CANTILEVER (CHAMPAGNE CORK) CHAIR
POP! Well, it's Near Years Eve, and that that means that with this Chair du Jour post I'll have successfully completed my goal of painting 365 chairs! They rock, swivel, swing, recline, glide, or just sit there lookin' good. Hope you've enjoyed the ride as much as I have.
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I think this cork chair is the perfect one to end the year with because who doesn't love champagne, dahhling?! And a miniature chair design contest involving a bourgeoisie item like champagne is irresistible, oui, n'est pas? This year Design Within Reach (DWR) sponsored its 4th annual champagne chair contest, and one particular DWR store had a champagne fueled reception sponsored by Veuve Clicquot for this year's top contestants. Of course you know Veuve Clicquot, that's the wicked good stuff with the orange label, and my favorite, wink wink, if you're ever a guest of mine. I'll bet you a bottle that you've taken the cork, the cap, and that little wire doo-hickey thing that holds all that bubble combustion in, and created something or other with it whilst the bubbly was being consumed. But these imbibing designers put our cork and wire doodles to shame. They were brilliantly inspired, and who wouldn't be by all those delicious, golden bubbles? The rules were simple and the results extraordinary—you've gotta Google it to see all the results for yourself.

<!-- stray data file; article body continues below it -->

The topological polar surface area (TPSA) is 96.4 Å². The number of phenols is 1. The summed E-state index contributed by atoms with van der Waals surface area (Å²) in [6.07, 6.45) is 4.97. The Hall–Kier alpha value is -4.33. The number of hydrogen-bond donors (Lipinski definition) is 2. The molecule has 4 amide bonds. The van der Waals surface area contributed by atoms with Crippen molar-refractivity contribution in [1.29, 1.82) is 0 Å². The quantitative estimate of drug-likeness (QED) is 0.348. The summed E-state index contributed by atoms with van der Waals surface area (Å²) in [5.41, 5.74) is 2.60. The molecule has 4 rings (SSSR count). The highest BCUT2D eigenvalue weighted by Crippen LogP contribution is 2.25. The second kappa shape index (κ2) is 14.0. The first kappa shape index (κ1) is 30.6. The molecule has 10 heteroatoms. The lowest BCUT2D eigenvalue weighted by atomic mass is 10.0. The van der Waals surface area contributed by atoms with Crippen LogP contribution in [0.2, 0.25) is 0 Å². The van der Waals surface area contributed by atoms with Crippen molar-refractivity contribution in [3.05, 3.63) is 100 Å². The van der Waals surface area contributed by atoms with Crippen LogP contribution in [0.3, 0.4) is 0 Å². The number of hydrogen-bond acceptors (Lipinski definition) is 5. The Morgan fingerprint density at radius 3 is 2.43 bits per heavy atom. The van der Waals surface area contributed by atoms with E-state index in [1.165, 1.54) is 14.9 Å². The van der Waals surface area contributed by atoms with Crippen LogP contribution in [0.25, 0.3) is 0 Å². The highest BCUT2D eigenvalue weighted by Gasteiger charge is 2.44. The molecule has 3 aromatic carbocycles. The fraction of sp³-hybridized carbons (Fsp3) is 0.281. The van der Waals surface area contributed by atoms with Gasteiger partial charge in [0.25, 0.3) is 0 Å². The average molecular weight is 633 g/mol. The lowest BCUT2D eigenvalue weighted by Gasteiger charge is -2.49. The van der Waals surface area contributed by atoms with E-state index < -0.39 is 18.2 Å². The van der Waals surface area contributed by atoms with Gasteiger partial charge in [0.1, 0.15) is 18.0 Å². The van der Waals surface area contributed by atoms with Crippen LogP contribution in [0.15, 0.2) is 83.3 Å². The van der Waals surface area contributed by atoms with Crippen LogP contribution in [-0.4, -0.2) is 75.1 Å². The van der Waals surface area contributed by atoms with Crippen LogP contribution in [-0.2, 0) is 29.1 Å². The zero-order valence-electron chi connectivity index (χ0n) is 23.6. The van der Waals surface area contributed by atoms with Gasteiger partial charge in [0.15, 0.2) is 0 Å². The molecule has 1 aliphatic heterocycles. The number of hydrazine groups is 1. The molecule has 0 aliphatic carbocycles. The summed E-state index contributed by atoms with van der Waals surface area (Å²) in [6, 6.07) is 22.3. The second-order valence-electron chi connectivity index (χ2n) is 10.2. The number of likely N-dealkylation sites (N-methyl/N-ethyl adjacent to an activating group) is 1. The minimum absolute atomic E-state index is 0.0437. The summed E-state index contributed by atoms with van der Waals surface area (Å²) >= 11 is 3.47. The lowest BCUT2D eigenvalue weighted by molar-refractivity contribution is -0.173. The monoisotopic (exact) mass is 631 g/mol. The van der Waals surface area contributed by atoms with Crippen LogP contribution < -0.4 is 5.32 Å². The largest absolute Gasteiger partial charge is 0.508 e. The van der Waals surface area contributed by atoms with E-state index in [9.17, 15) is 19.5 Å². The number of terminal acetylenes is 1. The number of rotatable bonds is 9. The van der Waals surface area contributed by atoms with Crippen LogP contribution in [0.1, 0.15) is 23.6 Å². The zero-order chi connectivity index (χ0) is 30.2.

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Veuve Clicquot Champagne History
When her husband died prematurely, a young Madame Clicquot decided to take up the reins of the champagne estate he began. Veuve means widow in French, and the widow Clicquot is who we can thank for giving us such sublime bubbliciosity with her Veuve Clicquot champagne. Known as the Grande Dame de la Champagne, the widow Clicquot's spirit is in every bottle of champagne sold by Veuve Clicquot, reigning over an empire of bubbles. In July 2008 the oldest unopened bottle of Veuve Clicquot was discovered inside a sideboard in Torosay Castle, Isle of Mull, Scotland. The 1893 bottle was in mint condition, having been kept in the dark. It is now on display at the Veuve Clicquot Ponsardin visitor centre in Reims, France and is regarded as priceless. Oooh la laaa!